All of our elephants take part in individualized enrichment plans that keep each animal physically and mentally fit. These plans focus on stimulating natural behaviors, minimizing atypical behaviors, and providing activities that are both engaging and beneficial. Our animal care staff begin each day with what they call “setting up the yard,” where food (hay, browse, produce) is placed in various locations throughout Elephants of Asia. The exhibit also features timed feeders that provide food to the animals at random times during the day and night. This encourages the elephants to forage as they would in the wild. There are also two deep pools, a waterfall, and a variety of enrichment items such as boomer balls, fire hoses, and street sweeper brushes that provide stimulation and variety.

The exhibit’s system of large habitats ensures optimal flexibility in the use of space. It allows all the elephants to move between the various yards throughout the day, maximizing their opportunities for enrichment and exercise.

Minimizing Repetitive Behaviors

When Billy arrived at the L.A. Zoo as a four-year-old, he exhibited the repetitive behavior of head bobbing. More than 4,000 hours of research has shown that Billy’s head bobbing is most often anticipatory in nature. Similar to when people tap their toes or fidget, Billy will bob his head when he expects food or is waiting for a specific activity. To minimize the behavior, we break up Billy’s routine on a daily basis, with no two days being exactly the same. And it works.

Even though we’ve been able to reduce Billy’s head bobbing, once this kind of behavior is set in early life, it’s impossible to eliminate completely. The good news is that, through research and extensive exams, we’re able to ensure that the behavior is not detrimental to his physical or psychological health.

Breeding

Billy doesn’t currently have a potential mating partner at the Zoo, as Tina, Jewel, and Shaunzi are past reproductive age. However, Billy’s genetics are very important to the population of Asian elephants currently in human care, which serves as insurance against extinction in the wild. In the event that a mate doesn’t join Billy at the L.A. Zoo, his sperm may be obtained for the purposes of artificial insemination. This is a common husbandry technique used in a variety of domestic and exotic species. Animals are trained through positive reinforcement and can choose not to participate at any time during a collection session.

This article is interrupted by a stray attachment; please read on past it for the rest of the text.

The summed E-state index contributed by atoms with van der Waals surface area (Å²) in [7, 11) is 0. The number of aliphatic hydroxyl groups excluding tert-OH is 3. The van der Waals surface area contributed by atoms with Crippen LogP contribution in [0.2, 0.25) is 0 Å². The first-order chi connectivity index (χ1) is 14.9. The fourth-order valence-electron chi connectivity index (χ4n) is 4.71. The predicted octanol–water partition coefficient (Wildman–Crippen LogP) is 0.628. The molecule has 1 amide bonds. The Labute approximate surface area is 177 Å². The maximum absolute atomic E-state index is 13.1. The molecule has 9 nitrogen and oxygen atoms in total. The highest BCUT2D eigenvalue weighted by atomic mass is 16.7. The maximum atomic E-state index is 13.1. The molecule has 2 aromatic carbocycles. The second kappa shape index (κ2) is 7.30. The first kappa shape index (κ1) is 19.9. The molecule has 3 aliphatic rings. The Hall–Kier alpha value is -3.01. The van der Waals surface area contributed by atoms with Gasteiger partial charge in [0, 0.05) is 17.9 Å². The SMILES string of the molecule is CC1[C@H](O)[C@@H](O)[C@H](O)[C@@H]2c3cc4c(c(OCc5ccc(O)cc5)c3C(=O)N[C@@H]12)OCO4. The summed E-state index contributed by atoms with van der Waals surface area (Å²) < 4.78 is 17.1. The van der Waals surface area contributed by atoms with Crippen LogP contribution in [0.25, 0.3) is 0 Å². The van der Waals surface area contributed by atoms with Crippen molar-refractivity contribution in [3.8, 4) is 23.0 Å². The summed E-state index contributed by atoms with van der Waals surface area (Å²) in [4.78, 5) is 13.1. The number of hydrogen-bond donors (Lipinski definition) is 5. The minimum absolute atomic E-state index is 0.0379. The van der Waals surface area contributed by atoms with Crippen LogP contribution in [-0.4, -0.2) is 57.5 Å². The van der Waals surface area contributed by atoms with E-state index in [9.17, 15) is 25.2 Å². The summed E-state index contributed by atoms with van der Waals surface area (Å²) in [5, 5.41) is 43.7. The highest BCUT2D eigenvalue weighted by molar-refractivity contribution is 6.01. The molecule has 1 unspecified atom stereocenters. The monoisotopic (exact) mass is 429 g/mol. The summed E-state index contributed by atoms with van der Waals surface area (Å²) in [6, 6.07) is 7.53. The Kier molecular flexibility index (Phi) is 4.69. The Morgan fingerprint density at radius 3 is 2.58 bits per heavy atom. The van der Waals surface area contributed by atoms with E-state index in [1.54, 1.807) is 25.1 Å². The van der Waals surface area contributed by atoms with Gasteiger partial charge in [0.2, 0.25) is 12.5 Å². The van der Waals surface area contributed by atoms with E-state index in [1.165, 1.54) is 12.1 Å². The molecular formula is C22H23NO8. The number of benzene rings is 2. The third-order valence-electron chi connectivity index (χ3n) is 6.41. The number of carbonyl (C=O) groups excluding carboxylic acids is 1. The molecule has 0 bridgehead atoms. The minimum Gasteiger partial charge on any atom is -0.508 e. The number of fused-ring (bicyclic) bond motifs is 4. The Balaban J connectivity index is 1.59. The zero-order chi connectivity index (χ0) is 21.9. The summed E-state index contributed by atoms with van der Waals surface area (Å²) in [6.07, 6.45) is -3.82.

Wellbeing: A Daily Priority

A team of experts ensures the daily comfort and wellbeing of all the elephants in our care. The elephants are able to roam through their habitat freely, making decisions about what they do and where they go. Our training program allows each of the elephants to participate in their own healthcare and provides them with targeted exercise. It is not for entertainment. The elephants are able to exercise their own free will and can choose to participate in their daily care.

Positive Reinforcement

In accordance with AZA standards, we train all our animals through positive reinforcement techniques that focus on enrichment, mental and physical stimulation, and the animal’s voluntary participation in its own health care. This is a successful way to manage elephants because of the mutual trust between the keepers and animals.

Zoo or Sanctuary?

While we respect the work of well run sanctuaries, there is no place outside of an AZA-accredited facility that can provide a better quality or scope of care. Our world-class staff, resources, and facilities ensure that the elephants receive excellent care, enrichment, exercise, mental stimulation, and opportunities for socializing every day. What’s more, in a sanctuary setting, Billy would not be allowed to mate and would be kept separate from any other elephants at the facility.

Want to learn more? Visit the Los Angeles Zoo today to view these magnificent animals in their state-of-the-art habitat and talk to our animal care and education staff.